A Vote for Apostasy

The Southern Baptist Convention, numbering almost twelve million members, is the largest Protestant denomination in North America. Until recent times it has had the reputation of being one of the most orthodox of the larger church bodies. Evangelical Christians everywhere may well note with regret the ominous direction the denomination is now taking by a vote of its convention early this Summer. Christianity Today (June 23, pp. 29, 36) reporting on the decision called it “a watershed.”

Since January of 1970, there has been controversy among the Southern Baptists regarding the twelve-volume Broadman Bible Commentary being published by their Sunday School Board. At that time the publication of the first volume dealing with Genesis and Exodus aroused so much criticism because of the liberal viewpoints it expressed that the 1970 Convention decided that it should be withdrawn and rewritten along more conservative lines. That motion was adopted by a vote of 5,394 to 2,170—reflecting something of the strength of the churches’ conviction at that time that they must remain faithful in their commitment to the Bible.

Last year it was reported to the convention that the decision had not been carried out and it was decided that the author be replaced by another who was to carry out the 1970 decision. The vote, in this case, was weaker than the previous year 2,672 to 2,298. In the meantime more volumes of the commentary have been coming out expressing such opinions, according to Christianity Today as: the documentary hypothesis regarding the Pentateuch, that the book of Esther may be fiction, that Daniel was written much later than the events it records, that the Messianic psalms do not refer to Christ. that there were two Isaiahs, that Jesus did not walk on the water. and that the gospel of John was not written by the Apostle.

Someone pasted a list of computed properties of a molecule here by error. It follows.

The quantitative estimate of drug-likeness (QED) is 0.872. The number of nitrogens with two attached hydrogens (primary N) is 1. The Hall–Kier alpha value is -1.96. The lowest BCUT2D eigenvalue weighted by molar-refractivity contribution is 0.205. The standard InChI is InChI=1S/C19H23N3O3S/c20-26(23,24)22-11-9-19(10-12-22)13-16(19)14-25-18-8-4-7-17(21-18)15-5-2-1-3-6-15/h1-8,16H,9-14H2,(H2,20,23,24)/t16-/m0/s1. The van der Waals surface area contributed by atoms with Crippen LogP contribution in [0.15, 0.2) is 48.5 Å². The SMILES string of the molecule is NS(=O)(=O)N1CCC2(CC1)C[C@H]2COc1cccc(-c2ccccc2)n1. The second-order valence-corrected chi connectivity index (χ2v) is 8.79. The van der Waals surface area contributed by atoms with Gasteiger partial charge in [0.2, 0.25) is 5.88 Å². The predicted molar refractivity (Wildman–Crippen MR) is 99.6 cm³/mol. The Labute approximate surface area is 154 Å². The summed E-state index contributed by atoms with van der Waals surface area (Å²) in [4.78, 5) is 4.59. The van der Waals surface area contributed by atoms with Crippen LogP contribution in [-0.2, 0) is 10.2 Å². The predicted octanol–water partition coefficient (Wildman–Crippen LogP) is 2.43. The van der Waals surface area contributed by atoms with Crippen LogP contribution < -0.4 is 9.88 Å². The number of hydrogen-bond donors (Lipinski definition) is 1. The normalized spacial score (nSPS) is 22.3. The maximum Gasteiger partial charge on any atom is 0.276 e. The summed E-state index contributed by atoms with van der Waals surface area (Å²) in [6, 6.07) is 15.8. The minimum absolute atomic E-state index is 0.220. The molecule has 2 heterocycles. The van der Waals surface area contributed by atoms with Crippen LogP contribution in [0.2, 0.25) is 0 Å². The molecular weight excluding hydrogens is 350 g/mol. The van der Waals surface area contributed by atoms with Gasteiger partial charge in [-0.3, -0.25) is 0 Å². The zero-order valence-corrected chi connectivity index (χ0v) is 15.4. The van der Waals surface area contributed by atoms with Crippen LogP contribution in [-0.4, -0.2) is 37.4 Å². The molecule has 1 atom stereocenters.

Despite this increasing evidence of the commentaries’ higher critical attacks on the Bible, this year’s convention meeting in Philadelphia reversed the position taken by the previous conventions, giving the Board, as Christianity Today‘s editor expressed it, “the green light to publish differing viewpoints, which in the plainest English means de facto endorsement and promotion of destructive higher critical views within the denomination.” The editor’s concluding comment also seems appropriate: “The pages of church history abound with examples of what happens when the full fruit of such a viewpoint is harvested -theologically liberal seminaries. defective churches, a declining interest in evangelism, and at last apostasy. This will ultimately be the unhappy course of the Southern Baptist Convention if the present action is not in turn reversed at the next convention.”

It is illuminating to read of the way in which the convention decision against recalling the liberal commentary had evidently been influenced by the stance of its president in his presidential address in which he made a plea for freedom and peace: “Our churches, have steadfastly refused to forfeit one whit of their freedom to interpret the Holy Scriptures for themselves in exchange for any creed or creed-like statement devised thus far.”

Minimizing the “battle of Genesis” he asked: “How can we justify fighting one another in order to preserve little zones of personal stability for ourselves when the vast majority of the world’s peoples have no hope of salvation, much less a philosophy of creation and inspiration?” That is the way the devil wins his victories in the church.

Peter De Jong is pastor of the Christian Reformed Church of Dutton, Michigan.